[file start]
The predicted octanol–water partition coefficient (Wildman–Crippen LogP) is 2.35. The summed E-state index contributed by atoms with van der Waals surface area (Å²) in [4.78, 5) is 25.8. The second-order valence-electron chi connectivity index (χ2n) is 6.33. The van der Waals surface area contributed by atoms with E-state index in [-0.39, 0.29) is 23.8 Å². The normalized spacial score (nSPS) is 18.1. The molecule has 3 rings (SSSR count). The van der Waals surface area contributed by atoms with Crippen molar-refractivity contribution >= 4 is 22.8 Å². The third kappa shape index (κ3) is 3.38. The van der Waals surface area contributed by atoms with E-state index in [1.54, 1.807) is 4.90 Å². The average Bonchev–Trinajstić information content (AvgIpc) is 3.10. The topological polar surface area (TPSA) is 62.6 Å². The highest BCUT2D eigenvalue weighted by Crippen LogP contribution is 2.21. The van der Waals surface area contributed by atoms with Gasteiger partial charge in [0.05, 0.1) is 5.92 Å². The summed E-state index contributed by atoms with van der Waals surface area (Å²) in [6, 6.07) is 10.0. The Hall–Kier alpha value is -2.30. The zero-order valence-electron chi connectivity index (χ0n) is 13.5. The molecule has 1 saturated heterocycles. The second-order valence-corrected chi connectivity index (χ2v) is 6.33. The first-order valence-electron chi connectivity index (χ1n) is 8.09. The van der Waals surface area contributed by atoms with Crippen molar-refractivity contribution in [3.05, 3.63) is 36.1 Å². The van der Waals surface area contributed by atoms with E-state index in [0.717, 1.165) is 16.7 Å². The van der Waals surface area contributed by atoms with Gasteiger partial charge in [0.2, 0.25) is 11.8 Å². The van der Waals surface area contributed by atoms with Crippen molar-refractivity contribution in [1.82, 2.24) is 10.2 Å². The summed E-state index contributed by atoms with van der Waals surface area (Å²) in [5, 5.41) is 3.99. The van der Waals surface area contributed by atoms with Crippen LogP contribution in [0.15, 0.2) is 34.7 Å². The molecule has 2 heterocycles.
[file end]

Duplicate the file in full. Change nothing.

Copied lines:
The predicted octanol–water partition coefficient (Wildman–Crippen LogP) is 2.35. The summed E-state index contributed by atoms with van der Waals surface area (Å²) in [4.78, 5) is 25.8. The second-order valence-electron chi connectivity index (χ2n) is 6.33. The van der Waals surface area contributed by atoms with E-state index in [-0.39, 0.29) is 23.8 Å². The normalized spacial score (nSPS) is 18.1. The molecule has 3 rings (SSSR count). The van der Waals surface area contributed by atoms with Crippen molar-refractivity contribution >= 4 is 22.8 Å². The third kappa shape index (κ3) is 3.38. The van der Waals surface area contributed by atoms with E-state index in [1.54, 1.807) is 4.90 Å². The average Bonchev–Trinajstić information content (AvgIpc) is 3.10. The topological polar surface area (TPSA) is 62.6 Å². The highest BCUT2D eigenvalue weighted by Crippen LogP contribution is 2.21. The van der Waals surface area contributed by atoms with Gasteiger partial charge in [0.05, 0.1) is 5.92 Å². The summed E-state index contributed by atoms with van der Waals surface area (Å²) in [6, 6.07) is 10.0. The Hall–Kier alpha value is -2.30. The zero-order valence-electron chi connectivity index (χ0n) is 13.5. The molecule has 1 saturated heterocycles. The second-order valence-corrected chi connectivity index (χ2v) is 6.33. The first-order valence-electron chi connectivity index (χ1n) is 8.09. The van der Waals surface area contributed by atoms with Crippen molar-refractivity contribution in [3.05, 3.63) is 36.1 Å². The van der Waals surface area contributed by atoms with E-state index in [0.717, 1.165) is 16.7 Å². The van der Waals surface area contributed by atoms with Gasteiger partial charge in [0.2, 0.25) is 11.8 Å². The van der Waals surface area contributed by atoms with Crippen molar-refractivity contribution in [1.82, 2.24) is 10.2 Å². The summed E-state index contributed by atoms with van der Waals surface area (Å²) in [5, 5.41) is 3.99. The van der Waals surface area contributed by atoms with Crippen LogP contribution in [0.15, 0.2) is 34.7 Å². The molecule has 2 heterocycles.